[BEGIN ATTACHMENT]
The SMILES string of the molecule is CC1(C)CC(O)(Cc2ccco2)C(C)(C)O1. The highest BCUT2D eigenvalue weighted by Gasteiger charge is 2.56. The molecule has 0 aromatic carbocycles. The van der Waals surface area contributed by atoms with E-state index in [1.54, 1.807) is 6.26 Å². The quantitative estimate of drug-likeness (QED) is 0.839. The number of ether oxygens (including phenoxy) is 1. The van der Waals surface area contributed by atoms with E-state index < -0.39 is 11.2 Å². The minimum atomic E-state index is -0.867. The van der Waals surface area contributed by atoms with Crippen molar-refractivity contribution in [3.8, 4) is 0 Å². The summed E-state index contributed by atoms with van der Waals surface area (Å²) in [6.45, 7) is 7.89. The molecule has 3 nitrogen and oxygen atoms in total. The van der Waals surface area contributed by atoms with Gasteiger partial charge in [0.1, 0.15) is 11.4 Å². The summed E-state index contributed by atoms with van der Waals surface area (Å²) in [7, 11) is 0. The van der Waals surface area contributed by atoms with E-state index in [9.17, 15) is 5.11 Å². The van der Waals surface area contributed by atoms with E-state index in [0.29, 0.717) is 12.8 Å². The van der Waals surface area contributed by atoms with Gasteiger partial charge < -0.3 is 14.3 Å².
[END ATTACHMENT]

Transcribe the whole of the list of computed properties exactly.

The SMILES string of the molecule is CC1(C)CC(O)(Cc2ccco2)C(C)(C)O1. The highest BCUT2D eigenvalue weighted by Gasteiger charge is 2.56. The molecule has 0 aromatic carbocycles. The van der Waals surface area contributed by atoms with E-state index in [1.54, 1.807) is 6.26 Å². The quantitative estimate of drug-likeness (QED) is 0.839. The number of ether oxygens (including phenoxy) is 1. The van der Waals surface area contributed by atoms with E-state index < -0.39 is 11.2 Å². The minimum atomic E-state index is -0.867. The van der Waals surface area contributed by atoms with Crippen molar-refractivity contribution in [3.8, 4) is 0 Å². The summed E-state index contributed by atoms with van der Waals surface area (Å²) in [6.45, 7) is 7.89. The molecule has 3 nitrogen and oxygen atoms in total. The van der Waals surface area contributed by atoms with Gasteiger partial charge in [0.1, 0.15) is 11.4 Å². The summed E-state index contributed by atoms with van der Waals surface area (Å²) in [7, 11) is 0. The van der Waals surface area contributed by atoms with E-state index in [9.17, 15) is 5.11 Å². The van der Waals surface area contributed by atoms with E-state index in [0.29, 0.717) is 12.8 Å². The van der Waals surface area contributed by atoms with Gasteiger partial charge < -0.3 is 14.3 Å².